Our Analytics 5 november — 19:23

Ilham Aliyev's words delight European natural gas consumers (In the wake of President's speech)

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BY ELNUR MAMMADOV, ECONOMY SECTION

Speaking at the opening of the VIII Global Baku Forum 'The World after COVID-19,' President Ilham Aliyev voiced an idea that could not fail to please the public of the countries-consumers of Azerbaijani natural gas. And his words: 'In the states where we supply Azerbaijani "blue fuel," there is no gas price crisis and no one has frozen from the cold yet,' will certainly be in the headlines of the European media.

The head of state noted that for ten months of this year, Azerbaijan exported over 14 billion cubic metres of gas via the Southern Gas Corridor (SGC). In general, it is currently supplied to consumers in Georgia, Turkey, Italy, Bulgaria, Greece, but about half of the announced volume was received by consumers in Europe.

Ilham Aliyev said so: no one has frozen with Azerbaijani gas yet

The specific figures were clarified by the commercial director of TAP AG Maria Savova, according to whom the volume of Azerbaijani gas exported to Europe via the Trans-Adriatic gas pipeline from December 31, 2020 to the present day, amounted to about 6 billion cubic metres. Thus, the forecast of the International Energy Agency (IEA), according to which the Old World will receive about 8 billion cubic metres of Azerbaijani gas per year, will be confirmed by 100 per cent, which will enable consumers of these countries to comfortably endure the coming winter. And not only because the promised volumes are being strictly fulfilled. According to economists, this is the cheapest gas on the Southeast European market, which is confirmed by the consumers themselves.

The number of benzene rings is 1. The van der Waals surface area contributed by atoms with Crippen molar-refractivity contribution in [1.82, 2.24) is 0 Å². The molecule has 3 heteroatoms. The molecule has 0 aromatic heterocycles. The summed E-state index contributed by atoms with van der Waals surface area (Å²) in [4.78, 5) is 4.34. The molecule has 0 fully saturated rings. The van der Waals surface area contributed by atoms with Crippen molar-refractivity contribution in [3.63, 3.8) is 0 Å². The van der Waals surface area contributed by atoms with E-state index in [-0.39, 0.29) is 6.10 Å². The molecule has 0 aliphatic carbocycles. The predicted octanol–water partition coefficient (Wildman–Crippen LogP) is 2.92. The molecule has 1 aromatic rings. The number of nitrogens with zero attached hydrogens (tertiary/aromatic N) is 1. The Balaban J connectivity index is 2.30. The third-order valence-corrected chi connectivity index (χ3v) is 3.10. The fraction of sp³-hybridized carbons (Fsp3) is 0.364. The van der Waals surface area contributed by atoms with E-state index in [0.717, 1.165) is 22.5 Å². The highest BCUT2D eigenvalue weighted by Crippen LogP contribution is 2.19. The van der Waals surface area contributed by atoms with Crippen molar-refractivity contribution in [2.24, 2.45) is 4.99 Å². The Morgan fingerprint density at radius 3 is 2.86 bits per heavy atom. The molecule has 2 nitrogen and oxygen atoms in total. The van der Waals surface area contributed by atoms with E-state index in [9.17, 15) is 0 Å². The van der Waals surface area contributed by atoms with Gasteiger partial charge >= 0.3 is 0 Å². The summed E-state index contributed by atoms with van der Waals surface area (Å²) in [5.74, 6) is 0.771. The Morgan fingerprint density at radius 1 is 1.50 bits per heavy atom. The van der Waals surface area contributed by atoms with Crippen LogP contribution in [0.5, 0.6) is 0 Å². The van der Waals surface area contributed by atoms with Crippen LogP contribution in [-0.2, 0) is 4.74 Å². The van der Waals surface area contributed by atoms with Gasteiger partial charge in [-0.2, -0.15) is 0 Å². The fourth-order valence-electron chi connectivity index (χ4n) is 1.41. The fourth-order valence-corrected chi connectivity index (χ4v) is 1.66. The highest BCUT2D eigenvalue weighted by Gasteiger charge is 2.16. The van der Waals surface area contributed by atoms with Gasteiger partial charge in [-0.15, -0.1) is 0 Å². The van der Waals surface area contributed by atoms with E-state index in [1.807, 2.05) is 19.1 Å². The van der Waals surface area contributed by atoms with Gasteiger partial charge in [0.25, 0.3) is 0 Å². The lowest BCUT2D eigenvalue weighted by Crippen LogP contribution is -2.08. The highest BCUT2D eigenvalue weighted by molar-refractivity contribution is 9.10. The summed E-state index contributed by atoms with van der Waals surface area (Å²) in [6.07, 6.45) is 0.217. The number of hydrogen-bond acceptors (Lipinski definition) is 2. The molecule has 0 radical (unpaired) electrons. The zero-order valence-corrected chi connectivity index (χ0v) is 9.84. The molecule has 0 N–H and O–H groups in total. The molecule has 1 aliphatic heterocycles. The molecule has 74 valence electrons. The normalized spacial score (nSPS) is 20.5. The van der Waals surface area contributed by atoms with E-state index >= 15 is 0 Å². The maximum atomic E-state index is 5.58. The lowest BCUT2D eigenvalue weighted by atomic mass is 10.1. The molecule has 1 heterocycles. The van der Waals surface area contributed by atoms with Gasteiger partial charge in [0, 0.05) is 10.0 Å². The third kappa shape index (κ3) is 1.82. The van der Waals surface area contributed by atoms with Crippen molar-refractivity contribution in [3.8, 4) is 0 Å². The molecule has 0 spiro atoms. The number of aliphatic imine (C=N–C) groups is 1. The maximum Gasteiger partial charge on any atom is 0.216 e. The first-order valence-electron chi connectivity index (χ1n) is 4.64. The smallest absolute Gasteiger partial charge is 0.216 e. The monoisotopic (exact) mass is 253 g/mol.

For example, the price of Azerbaijani natural gas supplied to Bulgaria is four times (!) lower than the price of Russian gas. This was stated by Ivan Ivanov, Chairman of the Commission on Energy and Water Regulation of Bulgaria, who noted with regret that Bulgaria imports from Azerbaijan only 350 million cubic metres of gas from the agreed billion (the short supply of 'blue fuel' was caused by technical reasons beyond Azerbaijan's control).

Ivanov was also supported by the head of Bulgargaz Nikolay Pavlov, who noted that 'all the price advantages of Azerbaijani gas in comparison with the supplies of other exporters are in favour of consumers.'

Recently, Stefano Saglia, board member of the Italian Energy, Networks and Environment Regulatory Authority (ARERA), said that increased imports through the SGC would make Europe significantly less vulnerable to supply disruptions. According to him, the current gas crisis in Europe proves that the construction of the Trans-Adriatic gas pipeline was the right choice. Recall that we are talking about the very Italy, where opponents of the TAP for several years prevented the laying of the route because of two dozen olive trees. Today, the comfort of Italians in terms of natural gas supply can only be envied by their northern neighbours.

SGC will reduce the share of Russian gas

More convincing evidence of the price advantages of Azerbaijani gas in the European market is hardly needed. Incidentally, this is evidenced by the recent statement of the President of Moldova, Maia Sandu. At a time when natural gas prices on European markets rose to astronomical levels, Moldova could not come to an agreement with the Russian Gazprom and, finding itself in a difficult situation, turned to Romania, Poland, Germany and... Azerbaijan for help.

The popular magazine The Economist also draws attention to the fact that in a number of cases the SGC becomes a real alternative to gas supplies to Europe from Russia. The magazine, in particular, expresses the idea that the SGC project will help reduce the share of Russian gas in some countries, for example, in Bulgaria, where 33 per cent of demand can be met by supplies of 'blue fuel' from Azerbaijan.

In general, the gas crisis in Europe observed today has demonstrated to European officials the fundamental importance of diversifying routes and sources of natural gas supplies. Surely many of them regret that at one time they did practically nothing to implement the Azerbaijani initiative to build the Trans-Caspian pipeline.

However, the main thing at the moment is that the understanding of the importance of the SGC expansion is gradually increasing, through which gas from the giant Azerbaijani Shah Deniz field has been being pumped to Europe for almost a year.

It is to the recent Eurosceptics that Ilham Aliyev's reminder of the advantages of Azerbaijani gas, the sale of which is 100 per cent free of 'impurities' in the form of political components, is addressed.

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